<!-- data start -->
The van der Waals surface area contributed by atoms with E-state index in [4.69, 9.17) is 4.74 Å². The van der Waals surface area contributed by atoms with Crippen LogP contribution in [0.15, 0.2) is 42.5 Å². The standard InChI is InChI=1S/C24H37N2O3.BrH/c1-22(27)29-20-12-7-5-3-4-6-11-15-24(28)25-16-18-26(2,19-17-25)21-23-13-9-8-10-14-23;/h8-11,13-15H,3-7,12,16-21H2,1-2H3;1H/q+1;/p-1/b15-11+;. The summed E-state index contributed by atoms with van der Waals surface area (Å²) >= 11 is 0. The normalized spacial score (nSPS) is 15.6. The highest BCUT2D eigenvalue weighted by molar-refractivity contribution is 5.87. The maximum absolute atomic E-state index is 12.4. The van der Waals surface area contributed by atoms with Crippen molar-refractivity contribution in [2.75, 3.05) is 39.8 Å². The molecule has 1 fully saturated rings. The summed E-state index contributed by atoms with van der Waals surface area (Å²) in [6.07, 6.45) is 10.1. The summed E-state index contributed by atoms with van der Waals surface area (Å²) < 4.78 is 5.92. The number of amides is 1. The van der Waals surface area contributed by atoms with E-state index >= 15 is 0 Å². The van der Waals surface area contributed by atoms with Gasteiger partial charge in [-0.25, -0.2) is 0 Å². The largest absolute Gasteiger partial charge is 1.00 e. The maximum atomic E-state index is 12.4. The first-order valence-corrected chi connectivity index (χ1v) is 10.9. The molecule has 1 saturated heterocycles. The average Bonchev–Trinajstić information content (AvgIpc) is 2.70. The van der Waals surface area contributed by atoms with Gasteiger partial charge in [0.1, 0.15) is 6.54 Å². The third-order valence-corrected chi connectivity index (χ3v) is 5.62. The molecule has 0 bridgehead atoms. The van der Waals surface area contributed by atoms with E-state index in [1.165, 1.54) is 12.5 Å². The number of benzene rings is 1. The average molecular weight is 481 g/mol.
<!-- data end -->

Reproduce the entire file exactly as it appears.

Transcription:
The van der Waals surface area contributed by atoms with E-state index in [4.69, 9.17) is 4.74 Å². The van der Waals surface area contributed by atoms with Crippen LogP contribution in [0.15, 0.2) is 42.5 Å². The standard InChI is InChI=1S/C24H37N2O3.BrH/c1-22(27)29-20-12-7-5-3-4-6-11-15-24(28)25-16-18-26(2,19-17-25)21-23-13-9-8-10-14-23;/h8-11,13-15H,3-7,12,16-21H2,1-2H3;1H/q+1;/p-1/b15-11+;. The summed E-state index contributed by atoms with van der Waals surface area (Å²) >= 11 is 0. The normalized spacial score (nSPS) is 15.6. The highest BCUT2D eigenvalue weighted by molar-refractivity contribution is 5.87. The maximum absolute atomic E-state index is 12.4. The van der Waals surface area contributed by atoms with Crippen molar-refractivity contribution in [2.75, 3.05) is 39.8 Å². The molecule has 1 fully saturated rings. The summed E-state index contributed by atoms with van der Waals surface area (Å²) in [6.07, 6.45) is 10.1. The summed E-state index contributed by atoms with van der Waals surface area (Å²) < 4.78 is 5.92. The number of amides is 1. The van der Waals surface area contributed by atoms with E-state index >= 15 is 0 Å². The van der Waals surface area contributed by atoms with Gasteiger partial charge in [-0.25, -0.2) is 0 Å². The largest absolute Gasteiger partial charge is 1.00 e. The maximum atomic E-state index is 12.4. The first-order valence-corrected chi connectivity index (χ1v) is 10.9. The molecule has 1 saturated heterocycles. The average Bonchev–Trinajstić information content (AvgIpc) is 2.70. The van der Waals surface area contributed by atoms with Gasteiger partial charge in [0.1, 0.15) is 6.54 Å². The third-order valence-corrected chi connectivity index (χ3v) is 5.62. The molecule has 0 bridgehead atoms. The van der Waals surface area contributed by atoms with E-state index in [1.165, 1.54) is 12.5 Å². The number of benzene rings is 1. The average molecular weight is 481 g/mol.